The Transatlantic Policy Network hosted an event on Capitol Hill yesterday to discuss the data revolution in the transatlantic marketplace. The discussion was timely, for the reality is that data is the key commodity in today’s knowledge-based economy. In fact, a recent study by Finland’s TEKES finds that, by 2025, half of all value created in the global economy will be created digitally. Meanwhile, half of all global trade in services depends on access to open, cross-border data flows. Indeed, a wide range of industries—from manufacturers to miners, to banks, hospitals, and grocers—depend on the ability to move data across borders and/or analyze it in real-time as a fundamental component of their supply chains, operations, value propositions, and business models, as ITIF writes in Cross-Border Data Flows Enable Growth in All Industries. And this is as true for small businesses at it is for large—a 2014 study found that 60 percent of U.S. and European businesses with 50 or fewer employees regard data analytics as important to their enterprises’ success.
Moreover, the competencies of countries, and their enterprises therein, at extracting value and insights from data is instrumental to their economic growth potential. As the Lisbon Council’s Paul Hofheinz and Progressive Policy Institute’s Mike Mandel write in Uncovering the Hidden Value of Digital Trade, if six of Europe’s largest economies—France, Germany, Italy, Spain, Sweden, and the UK—could raise their “digital density”—defined as the amount of data used per capita in their economies—to U.S. levels, those countries could generate an additional €460 billion in additional economic output per year; an average 4 percent boost to their baseline economies.
Worryingly, some European policies—such as the proposed General Data Protection Regulation (GDPR)—which seeks to establish a single, European-wide data protection regime—would send Europe’s ability to generate value from data in the opposite direction. For example, the GDPR could compromise the business models used by many U.S. and European Internet companies, and researchers have found it could reduce the effectiveness of online advertising in Europe by as much as 65 percent. Further, it’s estimated that the cost to European small businesses of complying with the GDPR will tally €7,200 annually. In total, the European Center for International Political Economy (ECIPE) finds that implementing these broad data protection rules would reduce European GDP by at least 0.4 percent and as much as 1.1 percent annually.
It’s also disconcerting that the DSM takes a skeptical stance toward digitial platforms, with the DSM’s chapter on “online platforms” opening with the words “problems and problem drivers,” not by discussing the powerful efficiencies and innovative new service offerings that digital platforms operating at scale make possible. Now, to be fair, the United States also has its own challenges in the digital economy; for example, ITIF estimates that concerns stemming from the lack of transparency surrounding pervasive digital surveillance techniques will cost U.S. cloud computing providers up to $35 billion by 2016.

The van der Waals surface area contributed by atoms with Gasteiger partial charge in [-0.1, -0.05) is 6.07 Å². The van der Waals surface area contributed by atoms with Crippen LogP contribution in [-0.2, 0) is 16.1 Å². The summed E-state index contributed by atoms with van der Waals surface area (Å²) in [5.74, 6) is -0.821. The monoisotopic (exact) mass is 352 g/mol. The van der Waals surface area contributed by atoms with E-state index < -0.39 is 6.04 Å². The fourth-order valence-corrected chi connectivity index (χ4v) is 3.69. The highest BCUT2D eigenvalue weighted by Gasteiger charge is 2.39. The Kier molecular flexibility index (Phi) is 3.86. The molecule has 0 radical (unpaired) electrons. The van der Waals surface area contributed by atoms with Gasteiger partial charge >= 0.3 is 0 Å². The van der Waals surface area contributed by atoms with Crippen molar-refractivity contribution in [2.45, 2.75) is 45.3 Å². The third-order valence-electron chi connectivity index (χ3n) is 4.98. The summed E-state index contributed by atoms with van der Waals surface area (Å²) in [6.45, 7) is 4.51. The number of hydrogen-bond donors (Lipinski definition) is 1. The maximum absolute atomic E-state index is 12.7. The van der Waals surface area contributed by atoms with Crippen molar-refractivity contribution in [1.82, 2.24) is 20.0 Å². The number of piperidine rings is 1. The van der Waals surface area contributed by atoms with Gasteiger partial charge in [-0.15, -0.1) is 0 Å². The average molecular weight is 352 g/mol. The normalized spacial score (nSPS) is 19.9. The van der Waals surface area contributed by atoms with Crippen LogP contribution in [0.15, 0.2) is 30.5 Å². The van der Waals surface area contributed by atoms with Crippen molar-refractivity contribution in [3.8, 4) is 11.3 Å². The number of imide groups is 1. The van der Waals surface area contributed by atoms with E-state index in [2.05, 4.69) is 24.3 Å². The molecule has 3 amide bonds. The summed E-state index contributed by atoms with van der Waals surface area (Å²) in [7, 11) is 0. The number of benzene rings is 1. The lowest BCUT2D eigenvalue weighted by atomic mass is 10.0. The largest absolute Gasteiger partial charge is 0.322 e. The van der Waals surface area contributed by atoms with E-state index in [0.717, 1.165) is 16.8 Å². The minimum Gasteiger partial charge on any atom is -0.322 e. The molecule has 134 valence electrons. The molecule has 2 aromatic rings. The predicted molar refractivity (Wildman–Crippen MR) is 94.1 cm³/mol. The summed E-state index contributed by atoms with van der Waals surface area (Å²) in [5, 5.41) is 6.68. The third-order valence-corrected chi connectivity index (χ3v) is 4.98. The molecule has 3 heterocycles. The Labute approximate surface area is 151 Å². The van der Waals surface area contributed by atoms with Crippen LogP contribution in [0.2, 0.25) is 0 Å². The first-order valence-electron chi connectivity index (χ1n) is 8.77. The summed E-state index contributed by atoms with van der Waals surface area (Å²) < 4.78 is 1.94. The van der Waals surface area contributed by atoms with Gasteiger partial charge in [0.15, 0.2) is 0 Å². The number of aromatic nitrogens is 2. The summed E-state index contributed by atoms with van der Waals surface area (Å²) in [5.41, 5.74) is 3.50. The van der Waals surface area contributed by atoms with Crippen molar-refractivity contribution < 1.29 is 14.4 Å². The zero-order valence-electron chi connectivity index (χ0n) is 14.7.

The takeaway is that we need better policies to guide the use of data if we’re going to maximize its transatlantic economic potential. Policymakers should start by recognizing that—if the T-TIP is truly going to be a “21st century trade agreement”—it can’t fail to address a vital input contributing half of the value in the modern economy. Therefore, at a minimum, the T-TIP should include provisions prohibiting localization barriers to digital trade—such as mandatory local data storage laws or requirements to use local ICT infrastructure in the provision of digital services. It should also include language protecting cross-border data flows, such as that already negotiated by the United States’ Trade Representative’s Office and the European Commission in The EU-US Trade Principles for Information and Communication Technology Services. In particular, the provisions state that “governments should not prevent service suppliers of other countries, or customers of those suppliers, from electronically transferring information internally or across borders, accessing publicly available information, or accessing their own information stored in other countries.”
But because data is so critical to the modern global economy, the United States and European Union could push further to protect the free and unfettered movement of data across the globe, for example by championing a “Data Services Agreement” at the World Trade Organization, which would commit participating countries to protect cross-border data flows and prevent signatory countries from creating barriers to them. It would be akin to an Information Technology Agreement—which 54 countries commendably agreed to expand with 201 new product lines just this week—for cross-border data flows.
The United States and European Union could also lead in creating a “Geneva Convention on the Status of Data,” as ITIF writes in The False Promise of Data Nationalism. The purpose of such as convention would be to establish international legal standards for government access to data and multilateral agreements for questions of jurisdiction and transparency. Such a convention would not only address the issues of localization and barriers to data flows, but could also limit unnecessary access by governments to data on citizens of other countries and improve mutual legal assistance treaties.
In conclusion, we need to protect the ability of individuals and companies to engage in commerce without geographic restrictions. Companies are using data in creative and wondrous ways to create new value for the global economy. Policymakers must be equally visionary in shaping rules that protect citizens’ rights to privacy without unduly encumbering data’s catalytic economic growth potential.